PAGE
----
Cool. Well, I think what comes to mind for me, and you know, I’ve read this report as well. How does he do that? You know, he does that he does his job well, not by really being incredibly flashy or showy. Right? I mean, we think of that as a superstar hero, you’re the leader on the court in the basketball industry. But even what he says it’s through deep practice, on the fundamentals, practice, practice, practice. Oh, and in this report, Maria challenges customer Ed leaders to be shot ready by mastering the fundamentals. And argues that, and this is this is a hard swallow, I think, but I think it’s honest, that most of us just aren’t actually shot ready. We’re not ready. What do you think about

Adam Avramescu  06:36

Are you saying this is kind of like the Hamilton problem? You’re saying a lot of customer education teams might not be young, scrappy, and hungry, and they’re throwing away their shot?

Dave Derington  06:47

Yeah, pretty much. It’s interesting. We got to go get into this.

Adam Avramescu  06:51

Yeah. So I mean, you you kind of call this out, right? Like she’s talking when she talks about those fundamentals? Well, we’ll kind of pull this away from the basketball analogy for a moment. It’s it’s the idea that these education teams are chasing this really lofty goal of product adoption, driving product adoption, growth. And infirmity. For many of these teams. That means moving away from this older world, where they were focused on being the standalone p&l generating their own bookings, margin revenue, right services teams that services teams do. But increasingly, we’re starting to realize, okay, as education services teams, maybe we don’t just exist to perpetuate ourselves, maybe we really exist to grow our SaaS products, and really to grow customer adoption over time, because that’s really what our company is trying to do. That’s what gets us a seat at the table. But, but for all these teams, who maybe are making the transition, or for some who are starting from scratch, and just haven’t really built up that maturity, yet you call this out, like education services has been around for a while, but these teams still aren’t getting the basic mechanics. Right. What do you make of that?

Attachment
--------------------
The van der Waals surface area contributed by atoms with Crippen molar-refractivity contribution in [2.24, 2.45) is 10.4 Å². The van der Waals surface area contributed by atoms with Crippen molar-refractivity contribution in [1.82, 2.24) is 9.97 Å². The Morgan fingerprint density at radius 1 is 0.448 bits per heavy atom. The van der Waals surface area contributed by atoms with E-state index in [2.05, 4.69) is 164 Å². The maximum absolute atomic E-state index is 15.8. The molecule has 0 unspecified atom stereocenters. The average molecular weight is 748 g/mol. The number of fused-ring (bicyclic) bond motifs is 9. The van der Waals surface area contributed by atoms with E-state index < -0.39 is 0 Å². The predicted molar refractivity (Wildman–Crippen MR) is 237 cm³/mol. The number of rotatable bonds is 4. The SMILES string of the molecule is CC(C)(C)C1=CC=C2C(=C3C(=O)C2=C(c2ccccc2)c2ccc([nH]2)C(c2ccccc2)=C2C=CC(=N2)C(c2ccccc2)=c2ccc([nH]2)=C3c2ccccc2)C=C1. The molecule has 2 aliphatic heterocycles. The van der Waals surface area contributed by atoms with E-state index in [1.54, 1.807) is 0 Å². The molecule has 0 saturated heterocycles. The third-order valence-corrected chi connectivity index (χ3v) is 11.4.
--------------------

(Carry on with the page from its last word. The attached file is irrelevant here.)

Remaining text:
Dave Derington  08:02

Well, is bothersome for one, and it’s really interesting for to that. Okay, we’ve been around for a while things, it shows that things have palpably changed. And, you know, one of one of my like, overarching thoughts is that we actually have kind of adopted and ingratiated ourselves into this world of customer success, where we’re thinking about time to value adoption, like all the things we want the customers that we have to be like us, we want to use the product, right. And that’s really the North Star that of everything that we can do we want to be see people actually using that product. So, you know, I think we should start dipping into these fundamentals, as Maria calls them out, when we can start with the first one, which is actually getting training into the hands of the customers. Yeah, that Yeah. Without exploiting too much of the actual data in that reporting, and we want you to read it, you definitely do check it out. Training attached rates, let’s talk about that. And attorney attach rate is, you know, how many people are from an account, who actually went in consumed your training on demand live, whatever format that you have? Well, these rates are really low still, and they are not trending upwards at all. That’s, I mean, what do you think about that? That’s, that’s pretty bold and interesting.